Versatility is often the result. For example, roughly 30 Globecomm engineers also possess highly specialized training as software developers, and routinely develop proprietary internal software applications that support customers’ critical communication requirements. That all-encompassing understanding, Juranek adds, translates into impartial guidance, too.

“There could be 10 different modems out there — or hundreds of satellites — and we make sure we understand each one of them,” Juranek says. “What we are doing, then, is putting together the best solution.”

In providing solutions, such as virtualization, Globecomm can also run customers through the minutia of offerings, in areas like price points. Practically speaking, the company can put together a handful of bids for a customer, and walk through the pros and cons of each offering. Being technology agnostic drives that ability.

Shared Vision

Promoting ‘technology-agnostic’ values, Juranek notes, is shared by Globecomm’s private equity owners.

“They understand the ecosystem of complex communication solutions,” Juranek says. “They understand our verticals very well, and they’ve been very supportive of our growth strategy and priorities.”

Applying Satellite of Things to Internet of Things—with AT&T

Globecomm’s growth strategy includes expanding its cloud and internet of things capabilities through strategic partnerships.

Businesses and government customers often have assets spread across the globe, making it challenging to pull data from devices in remote areas with limited connectivity. With satellite connectivity and Globecomm’s existing cellular services, businesses can ensure that even their most isolated assets are working properly.

In 2016, Globecomm introduced a Global Internet of Things Service platform, a single web-based console for managing Industrial IoT and machine-to-machine networks. The platform provides access to Globecomm’s global satellite, fiber, teleport, and data center network, which delivers worldwide connectivity, operational simplicity, cost efficiencies and end-to-end support across the life cycle.

Globecomm recently launched a new service with AT&T that allows satellite connectivity to work seamlessly with AT&T’s cellular network. That means businesses no longer need to purchase their cellular and satellite services separately. The partners deliver one integrated solution for managing IoT devices, networks and applications.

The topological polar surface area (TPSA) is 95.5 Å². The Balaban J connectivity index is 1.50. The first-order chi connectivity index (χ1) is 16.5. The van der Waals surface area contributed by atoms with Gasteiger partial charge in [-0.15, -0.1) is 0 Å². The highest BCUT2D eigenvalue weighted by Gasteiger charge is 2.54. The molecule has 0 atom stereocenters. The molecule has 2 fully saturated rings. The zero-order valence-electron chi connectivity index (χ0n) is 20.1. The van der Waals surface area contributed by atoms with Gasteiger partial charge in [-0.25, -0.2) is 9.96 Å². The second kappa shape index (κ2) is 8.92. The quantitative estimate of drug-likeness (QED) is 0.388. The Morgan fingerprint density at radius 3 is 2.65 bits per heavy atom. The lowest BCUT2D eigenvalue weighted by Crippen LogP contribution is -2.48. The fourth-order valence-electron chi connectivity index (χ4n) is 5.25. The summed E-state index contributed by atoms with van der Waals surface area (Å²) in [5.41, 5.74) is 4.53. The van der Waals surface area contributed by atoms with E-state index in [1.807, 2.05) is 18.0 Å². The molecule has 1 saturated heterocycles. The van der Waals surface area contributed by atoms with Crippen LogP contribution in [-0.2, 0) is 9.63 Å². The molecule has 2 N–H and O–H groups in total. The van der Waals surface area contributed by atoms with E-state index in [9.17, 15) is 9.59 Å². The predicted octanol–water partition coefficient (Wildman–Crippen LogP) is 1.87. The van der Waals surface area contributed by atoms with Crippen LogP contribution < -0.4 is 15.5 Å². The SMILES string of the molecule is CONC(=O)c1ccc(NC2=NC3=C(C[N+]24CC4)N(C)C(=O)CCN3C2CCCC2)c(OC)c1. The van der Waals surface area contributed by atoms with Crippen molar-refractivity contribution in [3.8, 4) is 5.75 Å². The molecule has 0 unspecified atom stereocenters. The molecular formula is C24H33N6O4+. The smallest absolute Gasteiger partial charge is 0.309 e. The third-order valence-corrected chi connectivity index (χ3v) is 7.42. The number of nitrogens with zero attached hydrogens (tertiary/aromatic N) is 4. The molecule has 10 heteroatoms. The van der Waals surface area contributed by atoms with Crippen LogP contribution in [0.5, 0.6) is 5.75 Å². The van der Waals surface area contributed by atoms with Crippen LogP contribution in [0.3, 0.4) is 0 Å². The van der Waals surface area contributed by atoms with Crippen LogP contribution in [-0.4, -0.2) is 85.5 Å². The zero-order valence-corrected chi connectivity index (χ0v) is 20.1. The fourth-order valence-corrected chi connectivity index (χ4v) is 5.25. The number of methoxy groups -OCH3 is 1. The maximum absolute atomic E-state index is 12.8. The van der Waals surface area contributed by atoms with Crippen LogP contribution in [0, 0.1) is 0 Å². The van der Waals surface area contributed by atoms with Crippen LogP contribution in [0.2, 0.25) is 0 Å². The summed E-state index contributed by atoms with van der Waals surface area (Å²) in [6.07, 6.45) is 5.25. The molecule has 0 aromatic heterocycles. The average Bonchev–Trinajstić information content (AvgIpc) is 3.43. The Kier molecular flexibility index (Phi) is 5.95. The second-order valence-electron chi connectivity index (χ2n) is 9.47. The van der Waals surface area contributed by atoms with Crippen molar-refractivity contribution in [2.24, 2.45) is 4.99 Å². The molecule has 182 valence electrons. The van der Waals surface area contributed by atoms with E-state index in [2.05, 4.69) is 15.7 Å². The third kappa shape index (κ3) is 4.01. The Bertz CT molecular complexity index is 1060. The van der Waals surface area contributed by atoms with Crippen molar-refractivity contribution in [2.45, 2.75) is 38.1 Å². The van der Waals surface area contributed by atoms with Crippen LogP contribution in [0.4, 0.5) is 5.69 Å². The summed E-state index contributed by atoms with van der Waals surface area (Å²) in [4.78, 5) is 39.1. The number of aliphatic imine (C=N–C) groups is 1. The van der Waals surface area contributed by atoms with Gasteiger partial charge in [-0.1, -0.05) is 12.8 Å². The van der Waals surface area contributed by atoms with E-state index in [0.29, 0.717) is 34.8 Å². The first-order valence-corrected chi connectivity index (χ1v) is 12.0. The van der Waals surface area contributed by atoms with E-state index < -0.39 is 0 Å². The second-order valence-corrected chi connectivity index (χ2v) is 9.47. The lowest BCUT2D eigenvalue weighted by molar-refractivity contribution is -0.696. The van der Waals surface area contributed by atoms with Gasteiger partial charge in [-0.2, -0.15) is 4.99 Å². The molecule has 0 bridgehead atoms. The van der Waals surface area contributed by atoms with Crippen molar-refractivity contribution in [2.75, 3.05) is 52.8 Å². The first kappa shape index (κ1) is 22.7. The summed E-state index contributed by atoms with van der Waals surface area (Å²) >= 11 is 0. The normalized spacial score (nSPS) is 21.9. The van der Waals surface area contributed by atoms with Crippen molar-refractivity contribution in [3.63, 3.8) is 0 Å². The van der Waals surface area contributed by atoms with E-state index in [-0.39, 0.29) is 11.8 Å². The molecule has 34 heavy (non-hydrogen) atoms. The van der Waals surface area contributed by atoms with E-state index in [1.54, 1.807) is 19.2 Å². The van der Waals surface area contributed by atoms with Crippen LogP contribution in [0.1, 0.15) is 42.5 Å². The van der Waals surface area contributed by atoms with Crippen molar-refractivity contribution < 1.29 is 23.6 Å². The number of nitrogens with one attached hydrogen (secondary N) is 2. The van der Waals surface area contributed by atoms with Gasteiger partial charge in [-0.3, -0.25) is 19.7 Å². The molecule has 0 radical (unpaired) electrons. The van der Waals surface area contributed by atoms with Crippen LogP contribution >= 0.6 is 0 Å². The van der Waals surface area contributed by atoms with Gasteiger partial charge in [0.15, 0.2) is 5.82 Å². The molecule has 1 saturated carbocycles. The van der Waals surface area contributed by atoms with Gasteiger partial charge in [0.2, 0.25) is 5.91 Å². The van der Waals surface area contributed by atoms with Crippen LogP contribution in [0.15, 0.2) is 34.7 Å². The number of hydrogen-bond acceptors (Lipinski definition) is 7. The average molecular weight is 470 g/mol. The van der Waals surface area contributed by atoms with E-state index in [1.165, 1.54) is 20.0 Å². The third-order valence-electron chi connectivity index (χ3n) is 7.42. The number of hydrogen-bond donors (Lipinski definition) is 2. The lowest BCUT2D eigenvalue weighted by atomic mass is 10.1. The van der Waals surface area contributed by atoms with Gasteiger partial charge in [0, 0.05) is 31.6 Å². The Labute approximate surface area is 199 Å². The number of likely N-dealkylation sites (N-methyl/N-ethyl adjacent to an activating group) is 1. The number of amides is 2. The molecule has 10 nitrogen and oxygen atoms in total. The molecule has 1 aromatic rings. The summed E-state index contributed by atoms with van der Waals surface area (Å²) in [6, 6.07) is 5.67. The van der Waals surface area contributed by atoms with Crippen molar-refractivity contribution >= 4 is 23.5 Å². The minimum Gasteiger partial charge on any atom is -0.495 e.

“Together with AT&T, we’re offering a one-stop shop for IoT connectivity that provides a flexible, reliable and highly secure service to monitor their assets nearly anywhere,” Juranek says.

Amazon Web Services Partner

This past February, Globecomm further cemented its cloud expertise, joining the Amazon Web Services Partner Network as a Standard Technology Partner. Globecomm had already been developing platforms — and scalable customer solutions — on AWS since 2014.

Formally joining AWS as a partner now allows Globecomm to help customers move beyond the previous status quo of using traditional stacked hardware in their own data centers, and having to build their own teleport.

Now, customers benefit from Globecomm’s global satellite and fiber network, along with AWS’ storage, compute and cloud content delivery services. That dual combination reduces costs and increases operational capabilities.

“We went through Amazon’s rigorous protocol, and we’re very pleased with being able to have that as part of our offerings to our customers,” Juranek says.

Continuous Evolution

Juranek plans to keep the momentum going through constant innovation. Equally critical is product development and “get-it-done” support to deliver exceptional value.

Roughly a year ago, the company created two distinct selling verticals for government and commercial customers. Those efforts speak to the vision Juranek meted out upon taking the helm as CEO over two years ago.

“As we continuously evolve Globecomm for growth, we’ve been winning some critical new business that we are excited about,” Juranek says. “We will continue to focus on quality-oriented, reliable solutions — innovations and products, operational excellence — and of course, our customers.” First.